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Meet Saunder Choi

Today we’d like to introduce you to Saunder Choi.

Saunder, let’s start with your story. We’d love to hear how you got started and how the journey has been so far.
I am a Los Angeles-based Filipino composer of choral, orchestral, chamber music as well as a music director and arranger. My works have also been performed by the USC Thornton Symphony, Boston Philharmonic Youth Orchestra, Philippine Madrigal Singers, the Crossing Choir, the Los Angeles Master Chorale Chamber Singers, Sacra/Profana, Tonality, Indianapolis Symphonic Choir, and the Oregon Bach Festival Composers Symposium Chorus.

In the past, I’ve been commissioned by the L.A. Choral Lab, Andrea Veneracion International Choral Festival, Salt Lake Choral Artists, SYC Ensemble Singers (Singapore), Choral Arts Initiative, the Earth Choir (Taiwan), Taipei Philharmonic Choir and Women’s Choir, Archipelago Singers (Indonesia), and many others. As an arranger and orchestrator, I have written for Tony-Award winner Lea Salonga, Singapore Symphony Orchestra, the ABS-CBN Philharmonic Orchestra, the Mid-Atlantic Symphony Orchestra, the Tim Janis Carnegie Hall Christmas Shows at, Ballet Philippines, and the Hong Kong production of Pippin.

I started singing in choirs at a very young age- as a boy soprano, in fact. By the time I’m in high school, I was assistant conductor of our high school glee club, and a section leader in my grandfather’s alumni community chorus. During college, I sang with the Philippine Madrigal Singers and joined them for several international tours and competitions. This was an invaluable musical experience for me and allowed me to truly witness the importance of music as a tool for community building. Singing together not only brings people together, it creates a sense of community that brings people together.

I moved to Boston in 2012 to study at Berklee College of Music. During this time, I continued composing, directed my own choir, music directed several musical theater shows, and continued my love for music. After Berklee, I moved to LA to pursue my Master’s degree at the University of Southern California Thornton School.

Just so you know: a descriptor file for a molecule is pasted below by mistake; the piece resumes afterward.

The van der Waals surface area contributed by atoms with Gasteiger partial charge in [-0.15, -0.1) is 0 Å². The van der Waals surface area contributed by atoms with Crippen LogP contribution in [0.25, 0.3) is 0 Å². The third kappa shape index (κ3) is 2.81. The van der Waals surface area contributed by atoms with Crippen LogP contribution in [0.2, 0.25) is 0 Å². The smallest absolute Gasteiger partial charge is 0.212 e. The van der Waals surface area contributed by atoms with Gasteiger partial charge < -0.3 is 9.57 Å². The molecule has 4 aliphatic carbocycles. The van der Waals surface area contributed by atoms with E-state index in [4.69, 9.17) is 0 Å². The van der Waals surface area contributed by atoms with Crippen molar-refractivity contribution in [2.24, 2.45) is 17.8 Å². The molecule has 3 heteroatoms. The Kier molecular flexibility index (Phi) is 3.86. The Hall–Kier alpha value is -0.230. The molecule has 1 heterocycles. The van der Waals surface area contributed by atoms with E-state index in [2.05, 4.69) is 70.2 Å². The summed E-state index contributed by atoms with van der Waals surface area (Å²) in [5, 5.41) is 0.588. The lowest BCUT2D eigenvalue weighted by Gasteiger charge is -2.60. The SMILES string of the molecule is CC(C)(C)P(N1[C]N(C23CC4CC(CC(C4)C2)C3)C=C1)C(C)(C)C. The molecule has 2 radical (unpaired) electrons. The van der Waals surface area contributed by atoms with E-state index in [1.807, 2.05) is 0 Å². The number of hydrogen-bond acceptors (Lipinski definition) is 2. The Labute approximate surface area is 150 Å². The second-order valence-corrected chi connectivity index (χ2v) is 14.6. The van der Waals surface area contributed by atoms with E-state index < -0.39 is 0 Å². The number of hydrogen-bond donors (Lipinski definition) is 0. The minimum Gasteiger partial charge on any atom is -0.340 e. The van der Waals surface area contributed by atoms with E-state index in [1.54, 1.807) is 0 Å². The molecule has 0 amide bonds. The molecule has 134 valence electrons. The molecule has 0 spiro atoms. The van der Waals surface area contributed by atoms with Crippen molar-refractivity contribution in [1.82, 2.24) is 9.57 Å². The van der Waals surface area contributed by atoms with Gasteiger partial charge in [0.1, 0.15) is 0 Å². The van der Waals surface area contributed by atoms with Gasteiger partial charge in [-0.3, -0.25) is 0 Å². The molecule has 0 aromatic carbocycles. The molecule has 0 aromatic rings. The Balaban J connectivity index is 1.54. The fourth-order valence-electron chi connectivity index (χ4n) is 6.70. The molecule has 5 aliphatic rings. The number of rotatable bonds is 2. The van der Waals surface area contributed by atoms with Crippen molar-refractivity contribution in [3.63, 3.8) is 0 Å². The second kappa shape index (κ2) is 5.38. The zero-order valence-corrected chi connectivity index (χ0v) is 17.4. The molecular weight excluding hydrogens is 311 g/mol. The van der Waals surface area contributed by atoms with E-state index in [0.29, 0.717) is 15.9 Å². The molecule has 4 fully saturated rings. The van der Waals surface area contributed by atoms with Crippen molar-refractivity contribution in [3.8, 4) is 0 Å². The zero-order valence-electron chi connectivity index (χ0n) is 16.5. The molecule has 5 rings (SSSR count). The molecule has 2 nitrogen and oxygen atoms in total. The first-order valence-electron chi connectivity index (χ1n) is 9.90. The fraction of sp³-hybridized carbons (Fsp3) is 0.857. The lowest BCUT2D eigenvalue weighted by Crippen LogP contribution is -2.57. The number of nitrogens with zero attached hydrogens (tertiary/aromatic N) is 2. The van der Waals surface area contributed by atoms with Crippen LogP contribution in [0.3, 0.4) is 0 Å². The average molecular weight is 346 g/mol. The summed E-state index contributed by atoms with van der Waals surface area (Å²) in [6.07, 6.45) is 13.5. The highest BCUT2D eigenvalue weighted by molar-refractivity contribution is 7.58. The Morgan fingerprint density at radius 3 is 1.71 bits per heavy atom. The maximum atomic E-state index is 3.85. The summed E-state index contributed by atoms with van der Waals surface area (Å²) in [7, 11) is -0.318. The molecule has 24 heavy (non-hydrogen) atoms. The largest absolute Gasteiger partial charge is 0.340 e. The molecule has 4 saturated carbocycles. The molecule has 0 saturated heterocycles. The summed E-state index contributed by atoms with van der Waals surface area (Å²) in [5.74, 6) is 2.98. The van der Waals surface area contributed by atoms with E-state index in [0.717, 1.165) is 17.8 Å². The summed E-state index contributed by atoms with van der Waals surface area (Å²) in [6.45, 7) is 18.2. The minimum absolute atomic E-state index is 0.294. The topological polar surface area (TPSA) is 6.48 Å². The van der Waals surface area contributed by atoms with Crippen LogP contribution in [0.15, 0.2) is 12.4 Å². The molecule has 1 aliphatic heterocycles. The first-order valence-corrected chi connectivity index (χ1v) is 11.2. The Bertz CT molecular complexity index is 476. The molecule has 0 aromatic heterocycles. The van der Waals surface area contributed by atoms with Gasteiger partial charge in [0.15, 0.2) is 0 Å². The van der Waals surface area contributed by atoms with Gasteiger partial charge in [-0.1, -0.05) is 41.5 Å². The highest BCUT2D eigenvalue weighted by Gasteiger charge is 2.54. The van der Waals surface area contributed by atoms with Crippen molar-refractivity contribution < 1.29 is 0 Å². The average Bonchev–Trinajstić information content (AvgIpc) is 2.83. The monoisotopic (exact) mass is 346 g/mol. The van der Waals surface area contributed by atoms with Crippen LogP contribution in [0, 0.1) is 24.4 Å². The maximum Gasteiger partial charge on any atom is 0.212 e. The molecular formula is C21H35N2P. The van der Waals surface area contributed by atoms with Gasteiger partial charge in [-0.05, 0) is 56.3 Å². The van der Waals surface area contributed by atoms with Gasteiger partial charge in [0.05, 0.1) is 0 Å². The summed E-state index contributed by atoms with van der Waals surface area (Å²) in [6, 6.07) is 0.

Apart from my compositional activities, I am also a teaching artist for Pacific Chorale and the Los Angeles Master Chorale, as well as the Director of Music at the Unitarian Universalist Community Church in Santa Monica.

Overall, has it been relatively smooth? If not, what were some of the struggles along the way?
Like any success story, there has been plenty of ups and downs with mine. For one, my parents didn’t want me to pursue a career in the arts. My parents are you classic well-meaning Asian parents that only want the best for their kids. For them, this means grooming me to take over the family business in food importation and distribution.

I remember them telling me to “get a real degree first” when I first expressed the idea of pursuing one in music out of high school. They eventually came around when I won my first composition competition when I was 18, and when I got a scholarship from Berklee to attend the school. They have worked their best to support my endeavors ever since, and I wouldn’t be where I am today without them.

An on-going struggle that I face (that isn’t a unique situation) is the fact that I am an immigrant from the Philippines. I am currently in the US on one of the most difficult work visas to obtain (O-1 visa)– something that we have to renew once every three years.

This visa application requires us to compile a portfolio proving that we excel in our field and are needed by our industry in this country. This might mean recommendation letters from Grammy winners, Tony winners, various awards and achievements, news articles and published work written about you as an artist, etc. It’s a very arduous and expensive process!

We’d love to hear more about what you do.
I don’t run a company per se. I am a composer and music director who does a lot of freelance work.

As a composer, I specialize in writing for the voice, specifically for choruses. I would say 80% of my output are works written for choirs. I love working with choirs and the sense of community that it brings. However, I have also worked as an arranger, orchestrator, and producer, writing for groups like the Mid-Atlantic Symphony Orchestra, Singapore Symphony Orchestra, and more recently, orchestrating a chart for the Hong Kong Philharmonic!

What sets me apart is the unique musical voice that I bring to the table, fusing together my training in Western classical music, as well as more popular idioms like jazz and musical theater, even incorporated some of my own heritage by the way of world/folk music of the Philippines and China.

Any shoutouts? Who else deserves credit in this story – who has played a meaningful role?
My parents put me through music lessons when I was a kid. They saw my potential and supported me against all odds.

All my teachers deserve credit, from the ones at Berklee to my composition teachers at USC, to my childhood music teacher (whom I studied with from second grade to high school).

All the conductors I’ve ever sung for (USC Chamber Singers, LA Choral Lab, Pacific Chorale, Tonality, various church gigs and singing gigs here and there), most especially Mark Anthony Carpio of the Philippine Madrigal Singers, who really provided a foundational experience for me of how it is to do music professionally. He was also the first to champion my music when I was still starting as a composer.

All my colleagues, composer, singer, conductor, instrumentalists. We all share notes in this field, and your thoughts on life and music making have always been valuable to me.

Contact Info:

Image Credit:
Jett Galindo

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